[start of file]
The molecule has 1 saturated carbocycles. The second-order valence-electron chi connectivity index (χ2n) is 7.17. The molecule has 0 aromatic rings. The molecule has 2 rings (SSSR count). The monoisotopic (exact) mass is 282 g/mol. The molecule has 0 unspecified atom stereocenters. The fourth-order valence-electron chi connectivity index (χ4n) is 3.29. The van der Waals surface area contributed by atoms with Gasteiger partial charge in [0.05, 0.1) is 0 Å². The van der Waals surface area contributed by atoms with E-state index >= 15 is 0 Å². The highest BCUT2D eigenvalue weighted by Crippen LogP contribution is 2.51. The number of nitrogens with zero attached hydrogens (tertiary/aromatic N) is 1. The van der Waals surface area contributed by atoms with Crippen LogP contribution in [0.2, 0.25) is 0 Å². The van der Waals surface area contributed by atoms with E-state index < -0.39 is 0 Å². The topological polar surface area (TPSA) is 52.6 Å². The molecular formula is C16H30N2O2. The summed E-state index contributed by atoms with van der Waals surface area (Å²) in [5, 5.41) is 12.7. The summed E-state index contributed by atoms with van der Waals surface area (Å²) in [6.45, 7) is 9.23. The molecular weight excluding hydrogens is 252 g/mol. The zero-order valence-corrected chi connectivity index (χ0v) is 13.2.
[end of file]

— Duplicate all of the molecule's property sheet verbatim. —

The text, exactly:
The molecule has 1 saturated carbocycles. The second-order valence-electron chi connectivity index (χ2n) is 7.17. The molecule has 0 aromatic rings. The molecule has 2 rings (SSSR count). The monoisotopic (exact) mass is 282 g/mol. The molecule has 0 unspecified atom stereocenters. The fourth-order valence-electron chi connectivity index (χ4n) is 3.29. The van der Waals surface area contributed by atoms with Gasteiger partial charge in [0.05, 0.1) is 0 Å². The van der Waals surface area contributed by atoms with E-state index >= 15 is 0 Å². The highest BCUT2D eigenvalue weighted by Crippen LogP contribution is 2.51. The number of nitrogens with zero attached hydrogens (tertiary/aromatic N) is 1. The van der Waals surface area contributed by atoms with Crippen LogP contribution in [0.2, 0.25) is 0 Å². The van der Waals surface area contributed by atoms with E-state index < -0.39 is 0 Å². The topological polar surface area (TPSA) is 52.6 Å². The molecular formula is C16H30N2O2. The summed E-state index contributed by atoms with van der Waals surface area (Å²) in [5, 5.41) is 12.7. The summed E-state index contributed by atoms with van der Waals surface area (Å²) in [6.45, 7) is 9.23. The molecular weight excluding hydrogens is 252 g/mol. The zero-order valence-corrected chi connectivity index (χ0v) is 13.2.